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Anatomy of a Game Mechanic
September 28, 2020
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September 28, 2020
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# Anatomy of a Game Mechanic

[Design]

July 29, 2009 Page 2 of 4

### Term: Linear

One of the most useful descriptive characteristics of a game mechanic (a.k.a. function) is whether it is linear or non-linear. Linear is pretty much like it sounds -- "like a line". Mathematically, this means the slope of the mechanic is constant. Practically, this means that the mechanic steadily increases or steadily decreases at a given rate.

Linear Mechanics/Functions

Examples of Linear Mechanics:

• Simple steering: position of the steering wheel corresponds linearly to turn rate
• Simple weapon damage as a function of charge-up time: if you charge up for 2.0 seconds, the damage is twice what it is if you charged up for 1.0 seconds
• Simple To-Hit Chance as a function of weapon skill: having a Weapon Skill of 50 gives the player two times the chance to hit as a Weapon Skill of 25.
• Simple XP Rewards as a Function of Monster Level: defeating a level 4 monster gives twice as much experience as defeating a level 2 monster

Term: Non-Linear

If a mechanic is not linear, then it is non-linear. I know -- big surprise.

For every linear mechanic out there, there's probably a non-linear one. Well, maybe not that many, but the point is that non-linear mechanics are extremely common. Sometimes you need to use a non-linear relationship because a linear mechanic just doesn't accurately simulate or accomplish your design intent.

Non-Linear Mechanics/Functions

Examples of Non-Linear Game Mechanics:

• Almost every RPG character level advancement XP table ever created (you can thank the late Gary Gygax or Dave Arneson for that): it might take only 1,000 XP to climb from level 1 to 2, but it could take 1,000,000 XP to climb from level 20 to 21.
• Population growth in Civilization: your Year 500 Civ will typically have more than five times the population of your Year 100 Civ... unless you're on your way to extinction.
• Car acceleration as a function of "seconds from the line" in a driving game: real cars have higher acceleration in lower gears and lower acceleration in higher gears. You may travel 0-60 in 6 seconds but you can't expect to gain another 60 MPH in the next 6 seconds.
• Score as a function of time played in Geometry Wars: if you can last 20 minutes, you'll surely have far more than twice the score of someone who played for 10 minutes.

Non-linear mechanics are very familiar to us and more colloquial ways of describing them exist. For example:

• "the law of diminishing returns"
• "geometric expansion"

Types of Non-Linear Mechanics

While linear mechanics differ only by their slopes, there are many different types of non-linear mechanics. It is often necessary to subclassify them further as one of the following:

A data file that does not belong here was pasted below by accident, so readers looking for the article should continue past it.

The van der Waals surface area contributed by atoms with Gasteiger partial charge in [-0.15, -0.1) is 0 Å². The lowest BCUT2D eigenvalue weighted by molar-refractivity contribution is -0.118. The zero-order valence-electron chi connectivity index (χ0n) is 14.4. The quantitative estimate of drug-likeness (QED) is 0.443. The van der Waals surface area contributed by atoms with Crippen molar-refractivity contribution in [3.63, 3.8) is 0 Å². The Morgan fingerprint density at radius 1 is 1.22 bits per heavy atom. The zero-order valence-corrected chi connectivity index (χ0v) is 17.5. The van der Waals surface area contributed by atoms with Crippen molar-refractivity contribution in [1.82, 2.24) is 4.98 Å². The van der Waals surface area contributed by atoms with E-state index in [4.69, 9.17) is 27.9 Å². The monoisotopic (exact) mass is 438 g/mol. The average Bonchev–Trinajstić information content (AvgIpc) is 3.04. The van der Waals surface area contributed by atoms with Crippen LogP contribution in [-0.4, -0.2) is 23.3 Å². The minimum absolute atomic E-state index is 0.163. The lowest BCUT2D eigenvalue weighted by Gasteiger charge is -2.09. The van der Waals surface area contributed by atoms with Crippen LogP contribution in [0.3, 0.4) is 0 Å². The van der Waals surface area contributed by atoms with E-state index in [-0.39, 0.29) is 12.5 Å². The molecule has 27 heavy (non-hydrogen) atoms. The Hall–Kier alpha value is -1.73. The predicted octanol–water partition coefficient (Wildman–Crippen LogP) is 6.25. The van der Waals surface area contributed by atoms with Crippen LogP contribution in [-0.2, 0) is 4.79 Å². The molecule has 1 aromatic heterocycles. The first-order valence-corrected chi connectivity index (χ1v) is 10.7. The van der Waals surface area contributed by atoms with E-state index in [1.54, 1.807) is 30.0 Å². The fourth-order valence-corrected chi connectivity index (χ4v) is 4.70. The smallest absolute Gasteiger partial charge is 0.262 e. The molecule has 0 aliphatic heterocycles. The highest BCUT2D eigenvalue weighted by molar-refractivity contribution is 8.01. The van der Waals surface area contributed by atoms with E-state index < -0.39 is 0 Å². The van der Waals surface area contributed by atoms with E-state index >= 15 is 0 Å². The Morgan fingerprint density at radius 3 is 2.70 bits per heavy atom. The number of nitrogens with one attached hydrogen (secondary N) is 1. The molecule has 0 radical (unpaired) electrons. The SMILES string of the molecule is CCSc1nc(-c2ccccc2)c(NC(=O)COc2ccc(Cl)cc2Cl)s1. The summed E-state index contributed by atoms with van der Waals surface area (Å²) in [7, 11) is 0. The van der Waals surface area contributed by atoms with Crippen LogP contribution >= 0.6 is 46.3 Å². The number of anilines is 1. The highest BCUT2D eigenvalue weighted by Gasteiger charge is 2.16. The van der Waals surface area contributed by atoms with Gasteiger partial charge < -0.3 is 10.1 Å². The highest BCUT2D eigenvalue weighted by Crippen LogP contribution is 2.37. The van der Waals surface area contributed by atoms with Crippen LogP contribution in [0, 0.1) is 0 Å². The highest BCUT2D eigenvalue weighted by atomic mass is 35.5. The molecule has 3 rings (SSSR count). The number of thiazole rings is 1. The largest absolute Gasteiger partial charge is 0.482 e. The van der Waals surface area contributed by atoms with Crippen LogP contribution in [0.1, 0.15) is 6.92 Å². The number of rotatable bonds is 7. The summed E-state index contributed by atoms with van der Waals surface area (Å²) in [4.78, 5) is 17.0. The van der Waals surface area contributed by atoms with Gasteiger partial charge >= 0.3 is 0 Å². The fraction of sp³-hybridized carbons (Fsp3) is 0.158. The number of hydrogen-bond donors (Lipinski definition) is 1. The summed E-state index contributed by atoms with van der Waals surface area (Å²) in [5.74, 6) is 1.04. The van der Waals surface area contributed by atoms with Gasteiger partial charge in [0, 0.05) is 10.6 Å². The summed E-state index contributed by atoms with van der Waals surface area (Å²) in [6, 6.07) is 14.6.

• Asymptotic to a value: these mechanics tend to "flatten out" as they approach a certain result (y value). After a point, huge changes in X result in very small (insignificant) changes in Y. In other words, slope approaches zero after a certain point.
• Example Mechanic: to hit chance based upon weapon skill: you might design a combat system that eventually "tops out" the player's chance to hit as his weapon skill increases. After a point, further increases in weapon skill have little effect.

Asymptotic to a Value

• Asymptotic to infinity: these mechanics tend to approach infinity (Y) as X increase or decreases.
• Example: Population Growth (geometric expansion). Technically, some limit will eventually exert itself (e.g. capacity of the planet?), but until that limit, the mechanic may follow an Asymptotic to Infinity relationship.

Asymptotic to Infinity

• Non-asymptotic: the non-linear mechanic doesn't ever "level off" and isn't asymptotic to infinity.

Non-Asymptotic

Segmented Linear

A segmented linear mechanic is technically non-linear overall, but you can think of it more as just a linear mechanic that is made up of two or more sections with different slopes.

An example of a segmented linear mechanic would be a really simple car transmission mechanic where you are modeling acceleration and torque as a function of speed. Each gear would have different values. The resulting graph would be made up of several different linear "gear bands", each with a different slope.

Segmented Linear Mechanic: Notice the Distinct Linear Sections

Segmented Linear mechanics are relatively easy to create and often are a great way of simulating a complex non-linear mechanic. If the assumption that the mechanic is linear between various key points is good enough, then it can be a good way to go and they are very tunable.

Linear and Non-Linear Living Together

If you like chocolate and you like vanilla, why not combine them together and have both? In and Out Burger doesn't fight you on that, so you shouldn't fight yourself. When designing a game mechanic, there's no reason why you can't have some portions of the domain be linear and some non-linear.

However, you should probably avoid such complexity unless you have a really good reason. (See next page.)

Page 2 of 4

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